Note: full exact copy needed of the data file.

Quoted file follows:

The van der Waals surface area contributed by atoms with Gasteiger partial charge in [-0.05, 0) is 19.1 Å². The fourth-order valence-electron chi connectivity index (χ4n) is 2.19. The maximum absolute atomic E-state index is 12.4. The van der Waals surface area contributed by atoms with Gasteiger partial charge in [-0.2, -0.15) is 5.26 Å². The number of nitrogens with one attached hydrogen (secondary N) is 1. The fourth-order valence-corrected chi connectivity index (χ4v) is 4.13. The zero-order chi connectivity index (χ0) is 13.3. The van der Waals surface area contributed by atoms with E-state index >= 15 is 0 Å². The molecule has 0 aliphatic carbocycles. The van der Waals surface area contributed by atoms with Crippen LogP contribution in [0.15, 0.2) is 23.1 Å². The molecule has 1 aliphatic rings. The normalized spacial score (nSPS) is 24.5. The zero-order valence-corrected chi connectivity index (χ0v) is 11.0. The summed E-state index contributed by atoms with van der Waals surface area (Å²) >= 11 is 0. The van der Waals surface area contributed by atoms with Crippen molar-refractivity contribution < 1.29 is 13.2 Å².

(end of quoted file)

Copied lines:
The van der Waals surface area contributed by atoms with Gasteiger partial charge in [-0.05, 0) is 19.1 Å². The fourth-order valence-electron chi connectivity index (χ4n) is 2.19. The maximum absolute atomic E-state index is 12.4. The van der Waals surface area contributed by atoms with Gasteiger partial charge in [-0.2, -0.15) is 5.26 Å². The number of nitrogens with one attached hydrogen (secondary N) is 1. The fourth-order valence-corrected chi connectivity index (χ4v) is 4.13. The zero-order chi connectivity index (χ0) is 13.3. The van der Waals surface area contributed by atoms with E-state index >= 15 is 0 Å². The molecule has 0 aliphatic carbocycles. The van der Waals surface area contributed by atoms with Crippen LogP contribution in [0.15, 0.2) is 23.1 Å². The molecule has 1 aliphatic rings. The normalized spacial score (nSPS) is 24.5. The zero-order valence-corrected chi connectivity index (χ0v) is 11.0. The summed E-state index contributed by atoms with van der Waals surface area (Å²) >= 11 is 0. The van der Waals surface area contributed by atoms with Crippen molar-refractivity contribution < 1.29 is 13.2 Å².